It had all happened so quickly, I hadn't had time to realize how dangerous our situation was. Now, as we skid to a stop, the CG-4A cutting a deep furrow, we didn't think, as much as, react. We immediately got out of the glider - and circled it to defend it and ourselves. One of the first things we saw was a U.S. jeep with men in it coming down the road toward us. We imagined we had landed among own troops and spirits soared. But this was short-lived, as a group of Germans jumped out of the captured jeep, slid into a ditch, and began firing at us! As we crouched behind a few fallen logs that provided precious little protection, we considered our chances of escape. We knew the woods we had just flown over was filled with the enemy. We could have made a run for the forested area on the other side, but voted against it because we didn't know if we would be running straight into the guns of more Germans and, we'd probably get shot before we cleared the open area anyway. We appeared to be greatly outnumbered already and knew our position was defenseless. While still being shot at by the Germans, we voted to surrender before getting caught in a deadly potential crossfire. We had been forewarned by army training sessions to disable our guns and not be captured with German articles of battle in a situation like this. So, I took the bolt assembly off my rifle, shoved it into the soft ground, and discarded some German insignias that I had cut off Nazi uniforms in France. This proved to be a smart move because, when we were later searched, a GI who was found with these German artifacts was given abusive treatment. We couldn't find anything white to wave in surrender since all our clothing - including handkerchiefs - was olive drab. Finally, someone stood up and waved something at the Germans who had us pinned down. They fired a couple more shots and cautiously approached us. I think they were as scared as we were. Then, much to our surprise, another skirmish line of German soldiers emerged from the woods behind us - precisely where we had considered running for cover to make a stand. If we had tried to sprint across the field, we would have been cut down in seconds. Our captives carefully searched us (took my watch, fountain pen, and billfold) and then searched the glider. One of the first things I saw being carried out of the glider was my gallon of fruit cocktail. And that was the last I saw of it!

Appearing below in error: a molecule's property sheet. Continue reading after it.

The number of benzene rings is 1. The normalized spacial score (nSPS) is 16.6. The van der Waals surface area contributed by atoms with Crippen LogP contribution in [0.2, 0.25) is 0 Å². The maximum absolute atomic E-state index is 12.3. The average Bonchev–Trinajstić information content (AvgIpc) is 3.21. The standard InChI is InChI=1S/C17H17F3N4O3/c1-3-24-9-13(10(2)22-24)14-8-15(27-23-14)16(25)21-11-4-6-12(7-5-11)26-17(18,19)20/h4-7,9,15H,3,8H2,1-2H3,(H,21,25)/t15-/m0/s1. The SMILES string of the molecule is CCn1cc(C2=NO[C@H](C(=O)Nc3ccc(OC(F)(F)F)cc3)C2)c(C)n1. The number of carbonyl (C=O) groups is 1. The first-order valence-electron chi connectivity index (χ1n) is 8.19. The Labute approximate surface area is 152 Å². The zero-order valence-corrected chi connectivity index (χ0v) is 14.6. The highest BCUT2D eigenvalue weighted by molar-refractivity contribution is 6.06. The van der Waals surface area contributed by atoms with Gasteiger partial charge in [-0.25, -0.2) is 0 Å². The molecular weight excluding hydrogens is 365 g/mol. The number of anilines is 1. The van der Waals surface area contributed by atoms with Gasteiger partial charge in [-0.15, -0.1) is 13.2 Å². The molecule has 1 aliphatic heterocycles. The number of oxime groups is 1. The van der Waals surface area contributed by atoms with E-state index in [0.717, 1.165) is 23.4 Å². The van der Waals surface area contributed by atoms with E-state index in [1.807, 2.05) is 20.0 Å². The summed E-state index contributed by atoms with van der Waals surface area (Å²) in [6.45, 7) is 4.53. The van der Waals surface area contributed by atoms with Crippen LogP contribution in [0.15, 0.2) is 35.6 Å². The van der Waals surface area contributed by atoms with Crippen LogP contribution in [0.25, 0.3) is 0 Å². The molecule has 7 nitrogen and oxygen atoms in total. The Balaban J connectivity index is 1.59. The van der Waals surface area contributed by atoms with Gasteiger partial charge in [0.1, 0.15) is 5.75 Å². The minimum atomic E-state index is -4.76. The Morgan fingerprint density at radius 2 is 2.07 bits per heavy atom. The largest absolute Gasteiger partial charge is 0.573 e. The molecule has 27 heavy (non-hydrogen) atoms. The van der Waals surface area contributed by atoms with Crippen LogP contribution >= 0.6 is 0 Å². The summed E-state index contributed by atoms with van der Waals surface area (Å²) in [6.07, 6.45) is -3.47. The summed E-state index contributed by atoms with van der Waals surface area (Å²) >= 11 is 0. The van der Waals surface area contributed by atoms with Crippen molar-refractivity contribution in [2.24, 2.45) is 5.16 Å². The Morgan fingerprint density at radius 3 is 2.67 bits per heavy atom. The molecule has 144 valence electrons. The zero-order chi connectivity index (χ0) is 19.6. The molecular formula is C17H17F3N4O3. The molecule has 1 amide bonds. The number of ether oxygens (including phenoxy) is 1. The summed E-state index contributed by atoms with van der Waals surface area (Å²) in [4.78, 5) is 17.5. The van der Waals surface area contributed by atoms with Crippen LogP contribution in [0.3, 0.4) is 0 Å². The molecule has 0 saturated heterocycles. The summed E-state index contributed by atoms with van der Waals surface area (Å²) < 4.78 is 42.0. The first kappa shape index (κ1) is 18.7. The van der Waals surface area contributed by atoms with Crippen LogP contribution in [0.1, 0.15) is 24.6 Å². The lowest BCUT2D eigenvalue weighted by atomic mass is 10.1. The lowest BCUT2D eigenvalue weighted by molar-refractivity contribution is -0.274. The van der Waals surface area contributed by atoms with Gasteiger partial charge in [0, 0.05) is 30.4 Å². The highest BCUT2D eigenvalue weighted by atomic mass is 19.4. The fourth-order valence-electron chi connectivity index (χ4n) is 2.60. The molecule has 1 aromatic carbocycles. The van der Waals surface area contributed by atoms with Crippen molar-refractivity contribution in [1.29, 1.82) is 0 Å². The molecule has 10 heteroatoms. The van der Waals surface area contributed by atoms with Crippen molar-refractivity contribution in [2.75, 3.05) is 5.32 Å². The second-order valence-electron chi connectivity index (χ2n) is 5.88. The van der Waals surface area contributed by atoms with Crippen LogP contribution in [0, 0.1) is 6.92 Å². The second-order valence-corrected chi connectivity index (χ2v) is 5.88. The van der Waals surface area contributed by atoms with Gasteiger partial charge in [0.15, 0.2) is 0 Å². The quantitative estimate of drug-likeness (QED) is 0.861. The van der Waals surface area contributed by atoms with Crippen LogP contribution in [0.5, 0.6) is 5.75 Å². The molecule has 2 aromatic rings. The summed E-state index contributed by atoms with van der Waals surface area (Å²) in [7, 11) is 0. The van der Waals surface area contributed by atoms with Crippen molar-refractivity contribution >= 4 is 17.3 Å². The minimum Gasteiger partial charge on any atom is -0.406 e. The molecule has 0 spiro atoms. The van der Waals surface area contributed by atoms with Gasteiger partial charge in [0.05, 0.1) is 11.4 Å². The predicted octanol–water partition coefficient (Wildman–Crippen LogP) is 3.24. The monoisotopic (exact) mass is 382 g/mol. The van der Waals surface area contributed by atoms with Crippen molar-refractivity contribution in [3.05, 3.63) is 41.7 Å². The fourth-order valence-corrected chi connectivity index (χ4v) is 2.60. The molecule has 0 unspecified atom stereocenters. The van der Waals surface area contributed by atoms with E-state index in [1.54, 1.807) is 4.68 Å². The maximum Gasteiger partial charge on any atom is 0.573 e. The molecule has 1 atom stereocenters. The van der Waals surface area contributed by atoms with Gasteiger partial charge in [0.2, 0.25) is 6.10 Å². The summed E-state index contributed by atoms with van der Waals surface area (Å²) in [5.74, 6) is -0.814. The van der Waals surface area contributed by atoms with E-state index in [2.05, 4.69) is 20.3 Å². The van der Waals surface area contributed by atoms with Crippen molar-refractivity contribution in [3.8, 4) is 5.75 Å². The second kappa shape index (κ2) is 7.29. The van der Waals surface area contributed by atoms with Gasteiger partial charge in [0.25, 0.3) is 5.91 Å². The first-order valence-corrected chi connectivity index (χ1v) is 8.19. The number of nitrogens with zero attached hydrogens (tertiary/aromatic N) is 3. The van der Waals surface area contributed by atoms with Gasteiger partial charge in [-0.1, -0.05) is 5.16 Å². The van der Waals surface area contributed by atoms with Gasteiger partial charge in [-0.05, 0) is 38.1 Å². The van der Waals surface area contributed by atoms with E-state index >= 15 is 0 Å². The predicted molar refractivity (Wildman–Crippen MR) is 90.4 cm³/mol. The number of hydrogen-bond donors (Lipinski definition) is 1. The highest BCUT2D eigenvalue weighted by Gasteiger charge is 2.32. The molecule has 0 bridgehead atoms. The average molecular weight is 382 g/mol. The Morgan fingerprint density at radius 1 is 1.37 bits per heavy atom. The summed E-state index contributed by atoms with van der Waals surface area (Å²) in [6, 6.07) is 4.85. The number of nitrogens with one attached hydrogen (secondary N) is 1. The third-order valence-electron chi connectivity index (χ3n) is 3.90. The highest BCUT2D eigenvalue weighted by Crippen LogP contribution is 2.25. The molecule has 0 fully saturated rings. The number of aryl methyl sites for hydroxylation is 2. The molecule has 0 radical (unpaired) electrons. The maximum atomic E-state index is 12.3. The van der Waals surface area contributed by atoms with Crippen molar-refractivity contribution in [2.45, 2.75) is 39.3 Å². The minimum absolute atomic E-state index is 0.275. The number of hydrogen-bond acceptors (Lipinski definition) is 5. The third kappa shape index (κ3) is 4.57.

We were corralled with hundreds of other GIs in a big barn. Some of us were wounded and bleeding. I had gotten hit with something in my left ankle and blood filled my shoe. It healed in several days and I later received a Purple Heart for the wound, but it contributed to a pretty miserable night behind enemy lines as a prisoner with the rest of the captured members of the 101st Airborne.
The next morning, we were fed a dreadful concoction vaguely resembling soup that most of us refused because it looked so horrible. Our hosts told us that it would be more appetizing to us later when we were hungrier. That morning I was interrogated by a German guard who spoke perfect English. He asked me what outfit I was in and where we were headed. I told him that I couldn't give him any of that information and all I had to tell him was my name, rank, and serial number. He was very polite and said if I didn't tell him, he would tell me. He had already found out much of what he asked me - perhaps from questioning someone else. Besides, the name of our outfit was stenciled in white paint on the two-wheeled trailer in the glider. Before dismissing me, he gave me a plug of American chewing tobacco that he had previously confiscated from somebody else.